Technique to Separate Bacteria in a Mixed Culture

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Microbiologists, geneticists and molecular biologists use bacterial cultures for discovering life's secrets. Microbiologists study bacteria to discover new antibiotics for treating infections. Geneticists use bacteria to determine whether chemicals may have carcinogenic properties. Molecular biologists study the biochemical pathways of cellular processes to understand the functions of enzymes we have in common with bacteria. As varied as the studies are, all three sciences isolate bacterial cultures using the same technique: agar plate streaking.

Microbe Basics

Many bacteria have distinctive shapes that aid classification.
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Microbes are single-celled organisms such as bacteria and fungi. These organisms reproduce quickly and are easy to grow, making them especially useful to study. When a potentially new microbe is discovered in nature, a sample is placed into a growth media called a "broth." Broths consist of sterilized water, salts, sugars and other nutrients that will promote rapid bacterial growth in a flask during incubation. However, more often than not, the broth will contain more than one type of bacteria. To isolate a single bacterium, the scientist will spread a small sample of the broth over a semisolid agar plate using a microbial technique called "streaking."

Agar Plates

Wearing gloves when handling agar plates prevents bacteria from your hands from contaminating your sample.
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Agar plates are semi-transparent, semi-solid gels consisting of seaweed and specific concentrations of nutrients. The usefulness of agar lies in the fact that it provides a smooth, soft surface for growing bacteria. When a scientist places a single bacterium on agar, it will reproduce by doubling itself thousands of time and will appear as a small colony of single cells.

Bacteria Streaking Tools

The basic tools for streaking bacterial colonies have not changed since the discovery of the technique.
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Bacteria streaking requires three tools: an agar plate, an alcohol burner and a wire loop. The agar plate is the growth media to which the bacteria are transferred after growing in broth. The alcohol burner is a small, alcohol-filled lamp for sterilizing the wire loop — a long, slender handle with a small loop of fire-resistant wire attached at one end. The loop will hold a tiny drop of bacteria-filled broth when transferring the bacteria from the broth to the agar plate.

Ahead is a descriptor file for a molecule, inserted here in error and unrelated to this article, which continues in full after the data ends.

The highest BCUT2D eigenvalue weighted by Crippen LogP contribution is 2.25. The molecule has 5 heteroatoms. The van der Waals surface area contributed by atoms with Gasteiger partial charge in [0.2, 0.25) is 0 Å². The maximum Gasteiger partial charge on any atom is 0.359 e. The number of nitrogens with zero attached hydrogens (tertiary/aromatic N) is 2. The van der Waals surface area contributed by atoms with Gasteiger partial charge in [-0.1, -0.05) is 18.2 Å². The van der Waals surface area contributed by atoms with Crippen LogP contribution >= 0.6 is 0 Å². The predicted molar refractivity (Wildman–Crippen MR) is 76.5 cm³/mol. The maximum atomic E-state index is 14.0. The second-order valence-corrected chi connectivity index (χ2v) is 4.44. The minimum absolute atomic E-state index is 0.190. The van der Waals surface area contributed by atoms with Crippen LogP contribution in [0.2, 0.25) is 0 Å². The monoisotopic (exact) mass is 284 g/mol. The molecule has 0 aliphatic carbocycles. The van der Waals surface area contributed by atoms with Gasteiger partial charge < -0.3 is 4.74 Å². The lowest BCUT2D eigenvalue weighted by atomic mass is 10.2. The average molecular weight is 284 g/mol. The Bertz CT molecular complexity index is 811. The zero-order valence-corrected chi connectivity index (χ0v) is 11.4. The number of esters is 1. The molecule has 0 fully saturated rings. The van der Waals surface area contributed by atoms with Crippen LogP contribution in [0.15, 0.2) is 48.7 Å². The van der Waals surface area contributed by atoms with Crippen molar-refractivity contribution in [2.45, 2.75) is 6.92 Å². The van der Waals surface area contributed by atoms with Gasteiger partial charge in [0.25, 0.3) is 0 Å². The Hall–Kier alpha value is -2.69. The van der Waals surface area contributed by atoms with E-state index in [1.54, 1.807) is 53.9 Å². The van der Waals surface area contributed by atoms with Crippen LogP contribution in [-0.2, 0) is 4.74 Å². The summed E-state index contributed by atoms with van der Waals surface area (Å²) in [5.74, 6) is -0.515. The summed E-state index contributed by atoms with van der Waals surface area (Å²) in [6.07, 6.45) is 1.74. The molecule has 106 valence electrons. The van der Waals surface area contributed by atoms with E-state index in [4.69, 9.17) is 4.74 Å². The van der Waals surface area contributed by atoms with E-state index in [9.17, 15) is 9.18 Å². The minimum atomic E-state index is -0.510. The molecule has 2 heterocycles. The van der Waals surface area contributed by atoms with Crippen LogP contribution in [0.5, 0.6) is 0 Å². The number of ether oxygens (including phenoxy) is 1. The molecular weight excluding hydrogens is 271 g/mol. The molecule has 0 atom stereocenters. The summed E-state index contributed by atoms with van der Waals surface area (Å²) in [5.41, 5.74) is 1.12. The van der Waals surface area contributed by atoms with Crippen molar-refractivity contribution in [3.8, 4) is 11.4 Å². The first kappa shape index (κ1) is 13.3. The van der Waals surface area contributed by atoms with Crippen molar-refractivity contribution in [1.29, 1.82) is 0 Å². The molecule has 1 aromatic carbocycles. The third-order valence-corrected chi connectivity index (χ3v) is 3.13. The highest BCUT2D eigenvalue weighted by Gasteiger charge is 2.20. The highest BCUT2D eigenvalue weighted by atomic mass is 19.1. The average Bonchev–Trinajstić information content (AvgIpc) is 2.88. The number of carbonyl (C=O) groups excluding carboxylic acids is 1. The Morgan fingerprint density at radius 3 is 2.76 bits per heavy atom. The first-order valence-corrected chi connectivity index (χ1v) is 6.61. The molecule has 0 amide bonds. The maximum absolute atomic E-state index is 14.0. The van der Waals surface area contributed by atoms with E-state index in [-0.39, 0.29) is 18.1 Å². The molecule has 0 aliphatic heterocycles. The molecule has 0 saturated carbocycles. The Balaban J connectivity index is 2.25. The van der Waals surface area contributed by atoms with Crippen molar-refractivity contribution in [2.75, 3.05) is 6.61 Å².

Bacteria Streaking Process

A zigzag movement is the most effective way to spread bacteria across an agar plate.
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Streaking bacteria across an agar plate is simple, but you must perform this step correctly or you will not isolate separate colonies. Heat the loop over the alcohol burner to sterilize the wire, then dip the tip of the loop into the broth. Streak the loop tip back and forth several times over a quarter of the agar plate. Sterilize the loop again, and streak across and perpendicular to the first streaks. Move the loop back and forth a few times over a new section of the plate. Sterilize the tip. streak lightly across the last streaked section one time and move the loop back and forth several times. The streaking is diluting the initial drop of broth to a point where the last streaks will contain single colonies. Place the plate in an incubator or on a tabletop at room temperature, and wait for the colonies to grow overnight. Single colonies in the last streak will become isolated colonies of a single bacterium.

References

About the Author

Since 1999, Timothy Boyer has worked as a freelance writer. His career began as a science columnist with "The Northwest Explorer" and as a science writer with McGraw-Hill publishing's Power Web Series of educational articles. Boyer has a Ph.D. in molecular and cellular biology from the University of Arizona.

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